St. Paul’s and The Crossing end 2022 in song

by Michael Caruso
Posted 1/12/23

St. Paul’s Episcopal Church in Chestnut Hill and The Crossing helped close out the year 2022 with songs of the season.

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St. Paul’s and The Crossing end 2022 in song


St. Paul’s Episcopal Church in Chestnut Hill and The Crossing helped close out the year 2022 with songs of the season. Under the direction of Andrew Kotylo, St. Paul’s celebrated the final Sunday of Advent, December 18, with a glorious rendition of the traditional “Nine Lessons and Carols.” The Crossing, under Donald Nally’s superb direction, presented two performances of its annual “The Crossing @ Christmas” choral concert December 16 and 18.

The tradition of marking the final days of Advent just before Christmas Eve dates back to the years immediately following the conclusion of World War I in the United Kingdom. Instead of the usual Choral Evensong, a new liturgy was introduced to recount the biblical story of the birth of the Messiah, Jesus, in Bethlehem. The “Lessons” begin with the Old Testament prophecies of the long-awaited savior and end with his birth in Judea, a province of the ancient Roman Empire. The “Carols” portion contains both carols sung by the congregation and anthems sung only by the choir.

 That tradition was launched in the Chapel of King’s College at the University of Cambridge. It particularly includes beginning the liturgy with the beloved carol, “Once in Royal David’s City,” its first verse sung unaccompanied by a treble soloist chosen that very day from among the Chapel’s boys. Nowadays, most American church choirs plan a little earlier than that.

St. Paul’s “Nine Lessons and Carols” drew a congregation of nearly 400 that heartily joined in

the singing of the five carols and listened intently to the performances of the nine anthems sung by the Adult Choir and Children’s Choristers. Those anthems included George Woodward’s arrangement of “Up! Good Christian Folk,” Richard Webster’s “Adam Lay Ybounden,” Malcolm Archer’s “There Is No Rose of Such Virtue,” Simon Preston’s arrangement of “I Saw Three Ships,” Richards Dubra’s “O Radix Jesse,” Franz Biebl’s “Ave Maria,” Gerre Hancock’s arrangement of “Infant Holy, Infant Lowly,” Robert Pearsall’s arrangement of “In dulci jubilo,” Harold Darke’s “In the Bleak Midwinter” and Philip Stopford’s “A Child Is Born in Bethlehem.” Soloists included Diana Whitener, Paul Anderson, Aaron Hoke, Madeleine Moran, Sophia Santiago, Tim Smith and Ellen Williamson.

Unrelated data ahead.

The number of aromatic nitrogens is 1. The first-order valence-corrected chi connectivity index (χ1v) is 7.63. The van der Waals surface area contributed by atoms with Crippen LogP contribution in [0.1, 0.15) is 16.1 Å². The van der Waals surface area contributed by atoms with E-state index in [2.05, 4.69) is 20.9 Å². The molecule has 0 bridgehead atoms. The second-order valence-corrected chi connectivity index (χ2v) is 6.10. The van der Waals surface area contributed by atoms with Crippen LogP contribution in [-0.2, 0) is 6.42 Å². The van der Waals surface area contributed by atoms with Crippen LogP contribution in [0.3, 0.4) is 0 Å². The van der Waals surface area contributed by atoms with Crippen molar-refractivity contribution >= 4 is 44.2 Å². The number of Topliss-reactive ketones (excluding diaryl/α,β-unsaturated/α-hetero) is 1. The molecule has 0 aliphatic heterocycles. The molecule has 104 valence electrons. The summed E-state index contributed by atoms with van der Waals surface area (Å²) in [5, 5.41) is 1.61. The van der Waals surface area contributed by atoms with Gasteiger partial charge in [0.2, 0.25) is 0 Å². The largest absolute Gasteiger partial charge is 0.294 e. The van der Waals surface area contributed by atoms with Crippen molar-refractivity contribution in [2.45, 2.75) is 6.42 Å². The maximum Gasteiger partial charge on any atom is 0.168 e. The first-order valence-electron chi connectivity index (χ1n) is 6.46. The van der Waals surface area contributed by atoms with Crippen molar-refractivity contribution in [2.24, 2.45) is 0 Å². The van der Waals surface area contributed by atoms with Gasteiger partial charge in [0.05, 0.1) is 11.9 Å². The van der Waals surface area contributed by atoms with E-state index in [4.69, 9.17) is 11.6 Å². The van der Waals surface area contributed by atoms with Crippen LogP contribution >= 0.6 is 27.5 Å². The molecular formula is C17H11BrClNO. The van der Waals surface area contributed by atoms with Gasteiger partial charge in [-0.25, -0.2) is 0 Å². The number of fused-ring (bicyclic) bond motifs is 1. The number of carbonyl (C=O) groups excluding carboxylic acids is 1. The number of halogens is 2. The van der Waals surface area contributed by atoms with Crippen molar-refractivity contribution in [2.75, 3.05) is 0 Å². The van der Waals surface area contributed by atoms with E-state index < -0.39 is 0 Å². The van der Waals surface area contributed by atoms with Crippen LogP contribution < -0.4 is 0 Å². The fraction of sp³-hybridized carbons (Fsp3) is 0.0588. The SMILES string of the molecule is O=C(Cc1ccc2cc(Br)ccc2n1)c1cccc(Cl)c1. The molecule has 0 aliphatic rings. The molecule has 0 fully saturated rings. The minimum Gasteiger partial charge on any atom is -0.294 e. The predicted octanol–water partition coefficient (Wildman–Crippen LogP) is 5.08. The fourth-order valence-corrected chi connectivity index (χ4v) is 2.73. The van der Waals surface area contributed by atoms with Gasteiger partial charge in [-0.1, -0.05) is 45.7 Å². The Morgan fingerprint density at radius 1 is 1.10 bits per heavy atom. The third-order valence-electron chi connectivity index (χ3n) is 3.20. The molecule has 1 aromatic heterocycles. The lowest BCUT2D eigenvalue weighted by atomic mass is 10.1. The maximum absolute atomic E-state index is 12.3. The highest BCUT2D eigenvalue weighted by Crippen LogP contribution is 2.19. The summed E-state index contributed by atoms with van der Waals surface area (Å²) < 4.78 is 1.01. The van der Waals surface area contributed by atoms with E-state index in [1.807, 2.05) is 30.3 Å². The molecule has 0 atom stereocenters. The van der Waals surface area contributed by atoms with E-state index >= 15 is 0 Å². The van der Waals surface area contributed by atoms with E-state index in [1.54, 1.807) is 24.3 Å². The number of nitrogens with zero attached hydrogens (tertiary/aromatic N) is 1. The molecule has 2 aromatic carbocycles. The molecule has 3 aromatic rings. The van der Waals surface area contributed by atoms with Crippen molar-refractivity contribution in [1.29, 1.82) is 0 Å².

Parish music director Andrew Kotylo conducted the Woodward with a sensitive hand that brought out the Dickensian character of its Old English text. He invested the Webster’s interpretation with a fine touch that balanced its superficial simplicity with its deeper complexity. Archer’s “There Is No Rose'' glowed with a gentle warmth of tone while “I Saw Three Ships” danced with a beguiling bounce. The rendition given the Dubra caught the contemplative character of Eastern Orthodoxy while Biebl’s “Ave Maria '' received a performance that trembled with reverence for the Blessed Virgin Mary. Hancock’s arrangement of “Infant Holy” recalled its simple Polish roots while Kotylo and his choristers gave “In dulci jubilo” a lilting reading. Most touching of all was the performance given Darke’s setting of Christina Rosetti’s divinely inspired text of “In the Bleak Midwinter.” If ever a Christmas poem touches your heart, it’s this one, and Darke set to it music that matches the intimate intensity of the lyrics. It was sung with hypnotic commitment.

‘The Crossing @ Christmas’

 As an admitted traditionalist, musically and otherwise, I’m often asked why I’m also such a big supporter of Donald Nally and The Crossing, the choir he founded to promote, commission and perform contemporary choral music. The answer is simple, even though two-part: Nally almost always chooses music from among the best living composers of choral music for his programs and The Crossing invariably renders those scores impeccably, both technically and musically.

 The operative word in the first half of that equation is, of course, “almost.” The exception that proved the rule for me was this year’s installment of “The Crossing @ Christmas.” I heard the first performance on Friday, Dec. 16, in the Episcopal Church of the Holy Trinity on Rittenhouse Square, so that I could also hear “Nine Lessons and Carols” at St. Paul’s Church in Chestnut Hill on Sunday, Dec. 18. That was the date Nally and The Crossing sang in the Presbyterian Church of Chestnut Hill, their local home base.

This year’s program consisted of David Lang’s “Make Peace” and “Sleeper’s Prayer,” both composed in 2016, Mason Bates’ “Mass Transmission,” composed in 2012, and Caroline Shaw’s “Ochre,” composed in 2022 and here receiving its East Coast premiere.

 Much of the concert’s singing was accompanied by recorded sound effects. For the most part, I found them to be more of a distraction than an enhancement. If anything, they tended to lull the listener to sleep due to their unrelieved consistency of pseudo-intergalactic tones and timbers as well as their clips of speeches. I must confess: most of the time I was bored stiff even though the singing was superb.

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